With regard to the preserve and trail systems in Rancho Cucamonga, Rutherford said she is “trying to see if we can get additional funding for the accurate GPA mapping of the trail system. We have to get that in place before working with community organizations on how to develop and maintain those trails and make sure there is both pedestrian and equestrian access to the trails.”
Rutherford said her approach to improving the district and county’s economic outlook consisted of “Finding how do we advocate with the state legislature and the governor to show that they are driving businesses out of the state. How do we make sure the South Coast Air Quality Management District doesn’t kill the logistics industry, which is what is keeping our local economy going? We need to work with our business and education sectors to reform our school system to produce graduates who  have the technical skills the next generation of employees need. We have to help our young people become entrepreneurs. It is not enough to import jobs and try to get international or national companies to locate here. We have to grow our own.”
Rutherford said, “My goal is that we all recognize we have taken a bit of a back seat in getting our house in order and  look at what programs give taxpayer the most bang for their buck. We should be giving those who receive public aid the skills to be independent. We are just starting that going and are  at the very beginning of the process. That is why I hope to be reelected, to continue to work toward that end, attracting more money and funding. We need more private foundation funding to replicate those programs.”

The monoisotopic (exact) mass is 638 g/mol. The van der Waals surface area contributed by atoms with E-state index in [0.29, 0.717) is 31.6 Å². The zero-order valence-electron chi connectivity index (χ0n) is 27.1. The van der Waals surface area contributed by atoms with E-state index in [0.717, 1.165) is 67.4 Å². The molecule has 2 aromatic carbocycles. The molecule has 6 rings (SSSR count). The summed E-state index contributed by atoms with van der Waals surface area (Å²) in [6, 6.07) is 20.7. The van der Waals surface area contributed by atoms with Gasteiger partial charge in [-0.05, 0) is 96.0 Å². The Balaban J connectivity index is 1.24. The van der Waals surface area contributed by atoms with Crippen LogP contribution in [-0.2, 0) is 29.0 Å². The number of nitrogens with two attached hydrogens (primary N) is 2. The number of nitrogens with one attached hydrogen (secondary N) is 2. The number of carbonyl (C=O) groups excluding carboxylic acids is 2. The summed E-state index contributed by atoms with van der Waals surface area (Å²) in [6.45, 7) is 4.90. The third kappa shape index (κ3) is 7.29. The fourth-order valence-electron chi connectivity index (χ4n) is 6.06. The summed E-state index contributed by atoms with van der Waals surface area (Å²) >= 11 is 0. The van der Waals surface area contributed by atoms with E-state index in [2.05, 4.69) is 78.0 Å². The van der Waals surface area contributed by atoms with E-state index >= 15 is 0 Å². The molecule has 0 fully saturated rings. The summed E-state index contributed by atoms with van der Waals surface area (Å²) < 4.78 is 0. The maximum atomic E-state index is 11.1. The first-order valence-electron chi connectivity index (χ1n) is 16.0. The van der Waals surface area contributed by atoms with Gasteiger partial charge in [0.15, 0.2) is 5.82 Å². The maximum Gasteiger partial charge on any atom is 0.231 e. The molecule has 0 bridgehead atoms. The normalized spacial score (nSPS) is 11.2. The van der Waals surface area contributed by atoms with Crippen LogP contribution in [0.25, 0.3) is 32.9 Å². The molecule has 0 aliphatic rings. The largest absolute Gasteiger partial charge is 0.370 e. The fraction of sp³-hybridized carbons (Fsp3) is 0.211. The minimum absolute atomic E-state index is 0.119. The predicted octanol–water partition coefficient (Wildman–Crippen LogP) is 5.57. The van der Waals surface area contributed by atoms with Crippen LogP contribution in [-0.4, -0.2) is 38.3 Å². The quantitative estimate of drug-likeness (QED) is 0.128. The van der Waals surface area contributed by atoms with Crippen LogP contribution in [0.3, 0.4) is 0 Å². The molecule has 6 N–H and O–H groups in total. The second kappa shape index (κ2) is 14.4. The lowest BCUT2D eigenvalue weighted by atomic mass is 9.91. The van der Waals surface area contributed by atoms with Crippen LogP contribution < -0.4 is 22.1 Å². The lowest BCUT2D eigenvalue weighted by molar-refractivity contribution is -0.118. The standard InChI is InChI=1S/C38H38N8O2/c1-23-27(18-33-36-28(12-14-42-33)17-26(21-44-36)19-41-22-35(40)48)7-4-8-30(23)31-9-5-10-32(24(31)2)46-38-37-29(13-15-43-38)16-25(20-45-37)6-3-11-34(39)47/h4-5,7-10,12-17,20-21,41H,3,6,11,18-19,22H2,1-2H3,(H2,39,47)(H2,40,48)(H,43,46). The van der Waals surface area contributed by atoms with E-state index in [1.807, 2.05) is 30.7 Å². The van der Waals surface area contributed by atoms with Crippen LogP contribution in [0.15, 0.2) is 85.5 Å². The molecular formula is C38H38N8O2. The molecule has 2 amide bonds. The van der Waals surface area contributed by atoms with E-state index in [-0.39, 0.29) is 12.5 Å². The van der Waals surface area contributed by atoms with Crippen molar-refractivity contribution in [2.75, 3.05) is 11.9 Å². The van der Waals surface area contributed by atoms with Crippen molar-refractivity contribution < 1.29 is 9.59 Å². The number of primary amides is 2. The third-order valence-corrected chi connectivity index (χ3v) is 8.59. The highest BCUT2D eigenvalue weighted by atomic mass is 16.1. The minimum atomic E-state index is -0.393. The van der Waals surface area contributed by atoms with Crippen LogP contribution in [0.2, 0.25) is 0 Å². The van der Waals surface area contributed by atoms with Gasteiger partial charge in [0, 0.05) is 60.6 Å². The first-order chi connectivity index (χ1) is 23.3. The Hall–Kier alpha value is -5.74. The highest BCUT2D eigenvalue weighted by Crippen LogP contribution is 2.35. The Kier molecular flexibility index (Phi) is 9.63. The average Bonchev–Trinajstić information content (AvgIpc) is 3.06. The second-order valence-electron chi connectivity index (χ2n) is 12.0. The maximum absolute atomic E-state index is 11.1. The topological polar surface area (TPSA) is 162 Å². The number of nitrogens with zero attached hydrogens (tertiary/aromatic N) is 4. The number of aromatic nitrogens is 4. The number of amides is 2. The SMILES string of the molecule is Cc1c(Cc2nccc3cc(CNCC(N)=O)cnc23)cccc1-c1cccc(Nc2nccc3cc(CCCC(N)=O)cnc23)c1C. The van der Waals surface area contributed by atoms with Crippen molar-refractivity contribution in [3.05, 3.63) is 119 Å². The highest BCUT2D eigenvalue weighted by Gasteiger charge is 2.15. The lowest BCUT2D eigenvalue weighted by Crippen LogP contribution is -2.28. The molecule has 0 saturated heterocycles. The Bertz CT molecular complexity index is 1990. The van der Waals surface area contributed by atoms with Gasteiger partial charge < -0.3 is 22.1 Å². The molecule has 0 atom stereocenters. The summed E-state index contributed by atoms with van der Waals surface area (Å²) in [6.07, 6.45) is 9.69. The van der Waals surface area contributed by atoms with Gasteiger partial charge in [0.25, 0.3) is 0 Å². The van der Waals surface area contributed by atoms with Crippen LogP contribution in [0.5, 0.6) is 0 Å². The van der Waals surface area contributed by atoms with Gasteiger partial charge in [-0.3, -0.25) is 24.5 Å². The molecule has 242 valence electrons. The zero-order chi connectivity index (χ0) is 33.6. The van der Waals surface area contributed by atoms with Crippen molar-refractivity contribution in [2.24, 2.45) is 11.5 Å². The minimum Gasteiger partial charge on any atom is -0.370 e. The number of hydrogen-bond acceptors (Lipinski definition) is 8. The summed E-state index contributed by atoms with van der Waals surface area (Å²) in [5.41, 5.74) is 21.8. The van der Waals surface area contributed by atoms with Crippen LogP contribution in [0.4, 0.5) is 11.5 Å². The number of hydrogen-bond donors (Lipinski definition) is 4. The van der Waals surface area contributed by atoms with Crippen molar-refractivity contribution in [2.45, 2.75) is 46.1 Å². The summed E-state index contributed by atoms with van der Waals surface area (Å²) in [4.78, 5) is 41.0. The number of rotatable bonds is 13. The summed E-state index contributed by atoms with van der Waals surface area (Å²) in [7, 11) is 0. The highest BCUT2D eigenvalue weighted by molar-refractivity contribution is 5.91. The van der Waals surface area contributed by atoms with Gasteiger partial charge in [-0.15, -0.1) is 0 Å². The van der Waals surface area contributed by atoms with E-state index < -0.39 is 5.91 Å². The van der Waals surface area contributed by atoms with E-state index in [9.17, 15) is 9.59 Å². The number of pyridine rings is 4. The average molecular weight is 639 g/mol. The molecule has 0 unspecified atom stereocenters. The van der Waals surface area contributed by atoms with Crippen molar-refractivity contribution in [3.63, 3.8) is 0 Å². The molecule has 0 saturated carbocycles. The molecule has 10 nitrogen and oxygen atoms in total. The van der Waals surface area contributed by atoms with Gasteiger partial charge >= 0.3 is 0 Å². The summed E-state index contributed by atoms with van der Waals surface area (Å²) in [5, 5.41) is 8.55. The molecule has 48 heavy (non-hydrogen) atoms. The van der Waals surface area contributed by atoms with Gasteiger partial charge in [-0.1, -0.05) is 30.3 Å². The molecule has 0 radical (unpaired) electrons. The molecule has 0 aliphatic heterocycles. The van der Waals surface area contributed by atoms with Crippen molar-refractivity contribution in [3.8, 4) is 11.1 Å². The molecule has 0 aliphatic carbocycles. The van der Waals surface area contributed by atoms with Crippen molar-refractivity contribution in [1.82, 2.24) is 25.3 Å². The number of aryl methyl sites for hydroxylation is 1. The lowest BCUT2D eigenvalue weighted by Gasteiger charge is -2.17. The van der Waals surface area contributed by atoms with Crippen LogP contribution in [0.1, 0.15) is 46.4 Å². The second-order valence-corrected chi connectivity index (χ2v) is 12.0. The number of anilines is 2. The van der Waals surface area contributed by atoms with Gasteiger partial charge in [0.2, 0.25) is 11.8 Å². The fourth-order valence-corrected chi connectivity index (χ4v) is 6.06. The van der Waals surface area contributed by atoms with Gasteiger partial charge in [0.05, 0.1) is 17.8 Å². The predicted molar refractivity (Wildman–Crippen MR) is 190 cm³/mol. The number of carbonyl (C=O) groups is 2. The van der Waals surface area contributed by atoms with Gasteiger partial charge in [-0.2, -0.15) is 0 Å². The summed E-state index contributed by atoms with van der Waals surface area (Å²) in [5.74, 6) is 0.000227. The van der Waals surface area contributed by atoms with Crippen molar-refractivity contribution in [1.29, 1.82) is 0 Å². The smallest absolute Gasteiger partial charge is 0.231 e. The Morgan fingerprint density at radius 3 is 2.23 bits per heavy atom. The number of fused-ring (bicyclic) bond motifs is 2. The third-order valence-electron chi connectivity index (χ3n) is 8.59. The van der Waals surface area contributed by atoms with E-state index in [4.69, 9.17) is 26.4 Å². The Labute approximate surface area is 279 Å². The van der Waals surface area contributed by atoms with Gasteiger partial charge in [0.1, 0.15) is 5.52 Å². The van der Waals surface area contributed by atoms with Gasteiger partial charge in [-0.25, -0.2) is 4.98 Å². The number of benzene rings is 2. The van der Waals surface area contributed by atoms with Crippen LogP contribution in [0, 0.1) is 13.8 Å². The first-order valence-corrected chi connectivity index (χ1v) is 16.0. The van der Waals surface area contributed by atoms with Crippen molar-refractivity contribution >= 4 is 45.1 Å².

She said approaches to driving down the county fire department’s costs include “asking fire service to respond on how they deliver their services. Why do we have to roll a truck to every medical call? Who should transport if the subject has to go to the hospital? Is the fire district organized as to get the most efficiency?”
Rutherford is opposed by Randolph Beasley, a retired sheriff’s department scientific division forensic examiner. She said she compares favorably to him.
“I think I have a clear track record in supporting accountability and transparency in governing,” she said. “I’ve got a track record as a policy maker that has brought about some vibrant change in the county. I have helped restore confidence in county government that is worthy of continuing, to see what progress we can make in the next four years.”
A graduate of Ontario High School, Rutherford attended George Washington University before transferring to UC Riverside, obtaining a bachelor’s degree in political science. She obtained a master’s degree in American politics at Claremont Graduate School. She worked for State Senator Bill Leonard and then later rejoined his staff when he was on the Board of Equalization. She was on the Fontana City Council from 2000 to 2010. Married, she has two children.